storage size (in mebibytes) = length (in seconds) × bit rate (in bit/s) / (8 × 1024 × 1024)
since 1 mebibyte = 8 × 1024×1024 bits.
Real world example:
One hour of video encoded at 300 kbit/s (this is a typical broadband video in 2005 and it is usually encoded in a 320×240 pixels
window size) will be:
(3,600 s × 300,000 bit/s) / (8×1024×1024) give around 128 MiB of storage.
If the file is stored on a server for on-demand streaming and this stream is viewed by 1,000 people at the same time using
a Unicast protocol, the requirement is:
300 kbit/s × 1,000 = 300,000 kbit/s = 300 Mbit/s of bandwidth
This is equivalent to around 135 GB per hour. Of course, using a multicast protocol the server sends out only a single
stream that is common to all users. Hence, such a stream would only use 300 kbit/s of serving bandwidth. See below
for more information on these protocols.
Designing a network protocol to support streaming media raises many issues, such as:
Datagram protocols, such as the User Datagram Protocol (UDP), send the media stream as a series of small packets.
This is simple and efficient; however, there is no mechanism within the protocol to guarantee delivery. It is up to the receiving
application to detect loss or corruption and recover data using error correction techniques. If data is lost, the stream may
suffer a dropout.
The Real-time Streaming Protocol (RTSP), Real-time Transport Protocol (RTP) and the Real-time Transport Control
Protocol (RTCP) were specifically designed to stream media over networks. The latter two are built on top of UDP.
Reliable protocols, such as the Transmission Control Protocol (TCP), guarantee correct delivery of each bit in the media
stream. However, they accomplish this with a system of timeouts and retries, which makes them more complex to implement. It
also means that when there is data loss on the network, the media stream stalls while the protocol handlers detect the loss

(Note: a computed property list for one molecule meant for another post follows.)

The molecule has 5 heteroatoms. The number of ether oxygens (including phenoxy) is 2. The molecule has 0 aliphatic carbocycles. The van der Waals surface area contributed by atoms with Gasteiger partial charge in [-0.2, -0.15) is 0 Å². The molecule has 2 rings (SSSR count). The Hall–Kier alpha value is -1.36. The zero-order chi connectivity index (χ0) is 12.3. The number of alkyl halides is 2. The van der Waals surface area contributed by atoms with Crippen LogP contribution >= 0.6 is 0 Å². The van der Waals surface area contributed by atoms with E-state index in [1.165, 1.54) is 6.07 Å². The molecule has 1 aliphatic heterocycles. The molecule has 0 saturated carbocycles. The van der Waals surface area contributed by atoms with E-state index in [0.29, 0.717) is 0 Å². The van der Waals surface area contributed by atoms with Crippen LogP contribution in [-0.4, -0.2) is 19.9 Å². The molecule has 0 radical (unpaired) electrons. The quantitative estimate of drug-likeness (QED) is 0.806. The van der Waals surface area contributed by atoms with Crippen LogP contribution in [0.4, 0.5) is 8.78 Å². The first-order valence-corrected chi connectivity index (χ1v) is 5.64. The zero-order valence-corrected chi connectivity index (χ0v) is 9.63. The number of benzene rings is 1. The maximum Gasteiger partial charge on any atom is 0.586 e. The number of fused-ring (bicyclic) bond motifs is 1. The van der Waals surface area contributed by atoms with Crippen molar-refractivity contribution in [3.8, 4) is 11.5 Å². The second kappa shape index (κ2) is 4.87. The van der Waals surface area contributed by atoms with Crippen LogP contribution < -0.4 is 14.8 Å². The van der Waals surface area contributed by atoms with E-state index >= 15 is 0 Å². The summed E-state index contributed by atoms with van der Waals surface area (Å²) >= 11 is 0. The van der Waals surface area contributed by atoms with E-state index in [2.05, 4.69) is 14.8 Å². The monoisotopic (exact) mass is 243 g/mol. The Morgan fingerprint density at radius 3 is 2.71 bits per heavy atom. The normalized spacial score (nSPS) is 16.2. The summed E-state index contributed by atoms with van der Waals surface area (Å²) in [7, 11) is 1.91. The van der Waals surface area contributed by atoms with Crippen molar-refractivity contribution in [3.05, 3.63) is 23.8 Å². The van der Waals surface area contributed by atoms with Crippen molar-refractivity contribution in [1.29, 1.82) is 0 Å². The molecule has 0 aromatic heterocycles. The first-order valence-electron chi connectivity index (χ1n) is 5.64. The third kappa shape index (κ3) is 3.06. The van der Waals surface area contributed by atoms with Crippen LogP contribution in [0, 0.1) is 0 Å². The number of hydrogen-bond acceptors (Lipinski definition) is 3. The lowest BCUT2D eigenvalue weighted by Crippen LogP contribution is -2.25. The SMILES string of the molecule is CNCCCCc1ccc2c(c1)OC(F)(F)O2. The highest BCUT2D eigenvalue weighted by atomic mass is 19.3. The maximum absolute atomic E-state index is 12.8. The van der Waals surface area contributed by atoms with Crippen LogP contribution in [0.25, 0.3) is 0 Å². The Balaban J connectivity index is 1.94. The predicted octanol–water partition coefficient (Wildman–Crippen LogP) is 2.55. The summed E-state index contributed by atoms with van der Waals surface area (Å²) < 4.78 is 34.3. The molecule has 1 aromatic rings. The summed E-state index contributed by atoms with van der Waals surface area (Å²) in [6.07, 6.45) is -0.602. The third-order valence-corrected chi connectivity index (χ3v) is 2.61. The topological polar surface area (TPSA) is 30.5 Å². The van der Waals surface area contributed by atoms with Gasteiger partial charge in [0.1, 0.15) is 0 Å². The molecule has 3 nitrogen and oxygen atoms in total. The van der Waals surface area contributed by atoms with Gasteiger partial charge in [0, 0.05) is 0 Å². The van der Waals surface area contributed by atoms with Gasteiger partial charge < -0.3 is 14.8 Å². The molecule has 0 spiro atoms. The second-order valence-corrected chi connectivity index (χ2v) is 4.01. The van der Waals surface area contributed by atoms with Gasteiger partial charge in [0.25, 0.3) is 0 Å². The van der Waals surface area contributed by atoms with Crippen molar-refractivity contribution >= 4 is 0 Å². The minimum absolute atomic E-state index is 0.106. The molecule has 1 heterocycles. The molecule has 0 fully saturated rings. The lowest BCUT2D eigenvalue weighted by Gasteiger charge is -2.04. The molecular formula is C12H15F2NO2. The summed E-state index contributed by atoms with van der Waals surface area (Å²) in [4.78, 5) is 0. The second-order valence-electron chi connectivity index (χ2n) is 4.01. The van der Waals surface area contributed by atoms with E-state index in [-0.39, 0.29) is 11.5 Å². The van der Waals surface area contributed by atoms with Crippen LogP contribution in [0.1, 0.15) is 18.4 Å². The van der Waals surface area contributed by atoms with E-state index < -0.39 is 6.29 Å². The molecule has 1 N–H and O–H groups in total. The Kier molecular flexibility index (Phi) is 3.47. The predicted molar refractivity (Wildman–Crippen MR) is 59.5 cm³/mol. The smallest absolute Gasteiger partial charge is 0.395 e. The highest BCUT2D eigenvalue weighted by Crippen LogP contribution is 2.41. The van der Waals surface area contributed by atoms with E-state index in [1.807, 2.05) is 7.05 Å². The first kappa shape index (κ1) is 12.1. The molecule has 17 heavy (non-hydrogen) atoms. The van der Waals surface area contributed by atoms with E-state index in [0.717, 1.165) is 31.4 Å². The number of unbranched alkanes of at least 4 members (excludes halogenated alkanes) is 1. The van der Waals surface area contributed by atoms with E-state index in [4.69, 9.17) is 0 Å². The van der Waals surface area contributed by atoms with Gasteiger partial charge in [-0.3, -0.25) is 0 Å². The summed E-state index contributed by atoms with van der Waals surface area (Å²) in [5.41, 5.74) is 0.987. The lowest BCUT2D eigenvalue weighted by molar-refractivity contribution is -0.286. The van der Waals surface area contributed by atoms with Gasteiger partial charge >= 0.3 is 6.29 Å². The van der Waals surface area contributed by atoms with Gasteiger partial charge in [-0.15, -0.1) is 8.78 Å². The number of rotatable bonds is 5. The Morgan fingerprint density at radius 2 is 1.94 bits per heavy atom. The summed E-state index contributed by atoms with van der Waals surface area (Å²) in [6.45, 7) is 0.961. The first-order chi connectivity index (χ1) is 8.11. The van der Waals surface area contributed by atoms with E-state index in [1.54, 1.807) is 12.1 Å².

and retransmit the missing data. Clients can minimize this effect by buffering data for display. While delay due to buffering
is acceptable in video on demand scenarios, users of interactive applications such as video conferencing will experience a
loss of fidelity if the delay that buffering contributes to exceeds 200 ms.
Unicast protocols send a separate copy of the media stream from the server to each recipient. Unicast is the norm
for most Internet connections, but does not scale well when many users want to view the same program concurrently.
Multicast protocols were developed to reduce the data replication (and consequent server/network loads) that occurs when
many recipients receive unicast content streams independently. These protocols send a single stream from the source to a group
of recipients. Depending on the network infrastructure and type, multicast transmission may or may not be feasible. One potential
disadvantage of multicasting is the loss of video on demand functionality. Continuous streaming of radio or television material
usually precludes the recipient's ability to control playback. However, this problem can be mitigated by elements such as
caching servers, digital set-top boxes, and buffered media players.
IP Multicast provides a means to send a single media stream to a group of recipients on a computer network. A multicast
protocol, usually IGMP, is used to manage delivery of multicast streams to the groups of recipients on a LAN. One of the
challenges in deploying IP multicast is that routers and firewalls between LANs must allow the passage of packets destined
to multicast groups. If the organization that is serving the content has control over the network between server and recipients
(i.e., educational, government, and corporate intranets), then routing protocols such as PIM can be used to deliver stream
content to multiple LAN segments.
Peer-to-peer (P2P) protocols arrange for prerecorded streams to be sent between computers. This prevents the server and
its network connections from becoming a bottleneck. However, it raises technical, performance, quality, and business issues.
The article is based on materials from wikipedia.org.